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Pop Art Myths

10 June to 14 Septembre 2014

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Roy Lichtenstein
Look Mickey (detail)
Oil on canvas
121.9 x 175.3 cm

National Gallery of Art, Washington.
Roy and Dorothy Lichtenstein gift.

Alma-Tadema and Victorian Painting
in the Pérez-Simón Collection

From 25 June to 12 October 2014 (extended closing date)

Sir Lawrence Alma-Tadema
The Roses of Heliogabalus (detail)
Oil on canvas
132.7 x 214.4 cm

Pérez-Simón Collection, Mexico

Biography and Works

Nikolai Suetin
Miatlevskaia, 1897-Saint Petersburg, 1954


An artist affiliated with Russian Suprematism, Suetin not only applied Kazimir Malevich’s artistic theories to painting but was also interested in putting them into practice in everyday life. From 1918 to 1922 he studied at the Vitebsk Art School run by Marc Chagall, where he met Malevich. Even during this formative period Suetin, together with Ilya Chashnik, became one of Malevich’s closest collaborators and a faithful champion of Suprematism, contributing to its dissemination through publications, by organizing exhibitions, and by establishing the Unovis (Affirmers of the New Art) group

In. 1922 Suetin and other followers accompanied Malevich to Petrograd (now Saint Petersburg) after he was removed from his post at the Vitebsk school. There he began to work at the Institute of Artistic Culture (Inkhuk) where, among other activities, he collaborated with Malevich on Suprematist architectural designs for buildings that were never constructed. This facet was complemented by his work as an exhibition designer, exemplified by the Soviet Union’s pavilion at the Paris Exposition Internationale of 1937. In parallel with these activities, he began to create designs for the ware produced at the Lomonossov state porcelain factory, of which he was made artistic director in 1932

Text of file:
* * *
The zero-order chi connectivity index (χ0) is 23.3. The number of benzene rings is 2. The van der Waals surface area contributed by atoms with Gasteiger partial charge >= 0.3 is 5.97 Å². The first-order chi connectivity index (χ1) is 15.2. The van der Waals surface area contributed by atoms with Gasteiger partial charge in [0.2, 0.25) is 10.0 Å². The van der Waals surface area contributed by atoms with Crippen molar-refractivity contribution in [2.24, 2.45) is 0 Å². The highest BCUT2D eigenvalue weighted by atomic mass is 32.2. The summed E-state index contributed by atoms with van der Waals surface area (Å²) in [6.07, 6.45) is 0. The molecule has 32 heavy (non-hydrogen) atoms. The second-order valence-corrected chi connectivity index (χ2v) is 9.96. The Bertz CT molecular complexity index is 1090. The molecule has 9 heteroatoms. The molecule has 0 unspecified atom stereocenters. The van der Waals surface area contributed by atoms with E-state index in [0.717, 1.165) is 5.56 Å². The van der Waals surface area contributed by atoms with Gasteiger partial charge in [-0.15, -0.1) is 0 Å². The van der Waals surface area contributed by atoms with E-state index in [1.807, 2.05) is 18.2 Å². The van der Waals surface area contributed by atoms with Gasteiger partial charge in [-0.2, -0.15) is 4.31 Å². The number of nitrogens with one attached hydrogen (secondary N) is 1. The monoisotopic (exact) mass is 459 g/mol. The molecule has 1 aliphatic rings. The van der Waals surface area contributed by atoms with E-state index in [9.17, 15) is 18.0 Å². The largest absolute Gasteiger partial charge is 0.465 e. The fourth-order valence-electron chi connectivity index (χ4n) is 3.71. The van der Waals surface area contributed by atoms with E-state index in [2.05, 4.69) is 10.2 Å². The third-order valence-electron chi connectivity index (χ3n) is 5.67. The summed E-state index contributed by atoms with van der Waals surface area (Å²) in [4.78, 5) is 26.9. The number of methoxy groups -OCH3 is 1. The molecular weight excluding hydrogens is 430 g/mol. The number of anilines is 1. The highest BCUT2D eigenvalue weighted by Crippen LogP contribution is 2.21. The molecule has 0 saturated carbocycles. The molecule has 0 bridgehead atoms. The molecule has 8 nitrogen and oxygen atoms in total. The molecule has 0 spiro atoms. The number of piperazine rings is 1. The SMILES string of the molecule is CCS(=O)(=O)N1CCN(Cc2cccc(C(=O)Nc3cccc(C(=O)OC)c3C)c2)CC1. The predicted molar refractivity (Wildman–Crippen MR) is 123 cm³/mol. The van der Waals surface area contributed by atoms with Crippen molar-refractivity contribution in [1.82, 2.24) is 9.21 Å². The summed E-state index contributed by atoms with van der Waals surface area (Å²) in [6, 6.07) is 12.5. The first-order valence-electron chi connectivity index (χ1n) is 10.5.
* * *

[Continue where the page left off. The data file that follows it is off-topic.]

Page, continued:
Suetin. survived his friend Chashnik and his master MalevichWhen. Malevich died in 1935, Suetin decorated his coffin with Suprematist motifs and organised his funeral, which became the last expression of the style that both had espoused. In the 1930s he concentrated more on the applied arts and avoided explicit references to Suprematism, which the Soviet Government apparatus regarded as an undesirable style of art


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